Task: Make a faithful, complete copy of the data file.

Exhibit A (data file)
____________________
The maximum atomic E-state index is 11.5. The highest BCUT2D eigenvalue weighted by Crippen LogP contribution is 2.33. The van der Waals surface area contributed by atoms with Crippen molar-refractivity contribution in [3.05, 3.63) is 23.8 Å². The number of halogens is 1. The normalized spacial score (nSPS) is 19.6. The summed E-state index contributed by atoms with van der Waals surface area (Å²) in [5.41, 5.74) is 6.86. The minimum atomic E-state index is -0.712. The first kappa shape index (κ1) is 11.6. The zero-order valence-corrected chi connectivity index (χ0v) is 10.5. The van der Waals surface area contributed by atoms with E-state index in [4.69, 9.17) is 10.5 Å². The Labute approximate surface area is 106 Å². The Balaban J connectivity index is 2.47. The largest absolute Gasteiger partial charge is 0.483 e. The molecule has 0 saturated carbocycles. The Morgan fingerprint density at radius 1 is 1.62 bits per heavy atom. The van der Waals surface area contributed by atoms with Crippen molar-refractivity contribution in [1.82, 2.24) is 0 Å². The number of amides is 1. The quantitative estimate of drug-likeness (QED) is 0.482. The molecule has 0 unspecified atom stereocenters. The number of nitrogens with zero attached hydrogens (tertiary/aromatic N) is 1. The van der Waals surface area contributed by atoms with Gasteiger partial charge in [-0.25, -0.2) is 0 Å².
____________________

The maximum atomic E-state index is 11.5. The highest BCUT2D eigenvalue weighted by Crippen LogP contribution is 2.33. The van der Waals surface area contributed by atoms with Crippen molar-refractivity contribution in [3.05, 3.63) is 23.8 Å². The number of halogens is 1. The normalized spacial score (nSPS) is 19.6. The summed E-state index contributed by atoms with van der Waals surface area (Å²) in [5.41, 5.74) is 6.86. The minimum atomic E-state index is -0.712. The first kappa shape index (κ1) is 11.6. The zero-order valence-corrected chi connectivity index (χ0v) is 10.5. The van der Waals surface area contributed by atoms with E-state index in [4.69, 9.17) is 10.5 Å². The Labute approximate surface area is 106 Å². The Balaban J connectivity index is 2.47. The largest absolute Gasteiger partial charge is 0.483 e. The molecule has 0 saturated carbocycles. The Morgan fingerprint density at radius 1 is 1.62 bits per heavy atom. The van der Waals surface area contributed by atoms with Crippen molar-refractivity contribution in [1.82, 2.24) is 0 Å². The number of amides is 1. The quantitative estimate of drug-likeness (QED) is 0.482. The molecule has 0 unspecified atom stereocenters. The number of nitrogens with zero attached hydrogens (tertiary/aromatic N) is 1. The van der Waals surface area contributed by atoms with Gasteiger partial charge in [-0.25, -0.2) is 0 Å².